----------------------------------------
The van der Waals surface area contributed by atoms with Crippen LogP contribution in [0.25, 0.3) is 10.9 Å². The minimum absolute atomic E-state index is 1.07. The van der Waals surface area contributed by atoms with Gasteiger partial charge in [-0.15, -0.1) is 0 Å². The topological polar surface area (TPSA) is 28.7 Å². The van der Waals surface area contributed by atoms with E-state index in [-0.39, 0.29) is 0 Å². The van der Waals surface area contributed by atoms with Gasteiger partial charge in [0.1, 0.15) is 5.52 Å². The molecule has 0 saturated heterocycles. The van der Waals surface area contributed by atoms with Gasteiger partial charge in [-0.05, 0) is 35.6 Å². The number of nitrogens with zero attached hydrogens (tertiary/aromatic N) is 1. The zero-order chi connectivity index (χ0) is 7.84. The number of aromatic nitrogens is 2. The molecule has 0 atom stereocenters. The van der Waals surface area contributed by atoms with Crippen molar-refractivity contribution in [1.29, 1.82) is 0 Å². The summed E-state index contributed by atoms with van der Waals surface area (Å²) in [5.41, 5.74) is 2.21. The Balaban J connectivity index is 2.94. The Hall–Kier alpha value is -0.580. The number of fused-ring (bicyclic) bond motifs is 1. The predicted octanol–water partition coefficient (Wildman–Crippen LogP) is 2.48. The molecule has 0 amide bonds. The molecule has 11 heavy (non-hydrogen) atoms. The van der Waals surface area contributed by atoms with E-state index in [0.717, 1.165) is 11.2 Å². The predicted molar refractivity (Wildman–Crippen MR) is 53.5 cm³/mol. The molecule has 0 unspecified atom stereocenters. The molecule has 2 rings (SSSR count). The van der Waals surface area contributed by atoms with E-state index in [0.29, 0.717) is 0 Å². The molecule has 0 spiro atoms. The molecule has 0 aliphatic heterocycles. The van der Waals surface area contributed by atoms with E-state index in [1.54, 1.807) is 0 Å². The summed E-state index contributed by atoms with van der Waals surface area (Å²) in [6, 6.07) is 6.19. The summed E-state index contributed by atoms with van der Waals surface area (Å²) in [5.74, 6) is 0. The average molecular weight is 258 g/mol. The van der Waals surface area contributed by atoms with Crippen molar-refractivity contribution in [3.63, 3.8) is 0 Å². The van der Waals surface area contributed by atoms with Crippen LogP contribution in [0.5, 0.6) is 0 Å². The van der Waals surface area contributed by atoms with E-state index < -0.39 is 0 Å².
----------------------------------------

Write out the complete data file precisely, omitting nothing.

The van der Waals surface area contributed by atoms with Crippen LogP contribution in [0.25, 0.3) is 10.9 Å². The minimum absolute atomic E-state index is 1.07. The van der Waals surface area contributed by atoms with Gasteiger partial charge in [-0.15, -0.1) is 0 Å². The topological polar surface area (TPSA) is 28.7 Å². The van der Waals surface area contributed by atoms with E-state index in [-0.39, 0.29) is 0 Å². The van der Waals surface area contributed by atoms with Gasteiger partial charge in [0.1, 0.15) is 5.52 Å². The molecule has 0 saturated heterocycles. The van der Waals surface area contributed by atoms with Gasteiger partial charge in [-0.05, 0) is 35.6 Å². The number of nitrogens with zero attached hydrogens (tertiary/aromatic N) is 1. The zero-order chi connectivity index (χ0) is 7.84. The number of aromatic nitrogens is 2. The molecule has 0 atom stereocenters. The van der Waals surface area contributed by atoms with Crippen molar-refractivity contribution in [1.29, 1.82) is 0 Å². The summed E-state index contributed by atoms with van der Waals surface area (Å²) in [5.41, 5.74) is 2.21. The Balaban J connectivity index is 2.94. The Hall–Kier alpha value is -0.580. The number of fused-ring (bicyclic) bond motifs is 1. The predicted octanol–water partition coefficient (Wildman–Crippen LogP) is 2.48. The molecule has 0 amide bonds. The molecule has 11 heavy (non-hydrogen) atoms. The van der Waals surface area contributed by atoms with E-state index in [0.717, 1.165) is 11.2 Å². The predicted molar refractivity (Wildman–Crippen MR) is 53.5 cm³/mol. The molecule has 0 unspecified atom stereocenters. The molecule has 2 rings (SSSR count). The van der Waals surface area contributed by atoms with E-state index in [0.29, 0.717) is 0 Å². The molecule has 0 spiro atoms. The molecule has 0 aliphatic heterocycles. The van der Waals surface area contributed by atoms with E-state index in [1.54, 1.807) is 0 Å². The summed E-state index contributed by atoms with van der Waals surface area (Å²) in [6, 6.07) is 6.19. The summed E-state index contributed by atoms with van der Waals surface area (Å²) in [5.74, 6) is 0. The average molecular weight is 258 g/mol. The van der Waals surface area contributed by atoms with Crippen molar-refractivity contribution in [3.63, 3.8) is 0 Å². The van der Waals surface area contributed by atoms with Crippen LogP contribution in [0.5, 0.6) is 0 Å². The van der Waals surface area contributed by atoms with E-state index < -0.39 is 0 Å².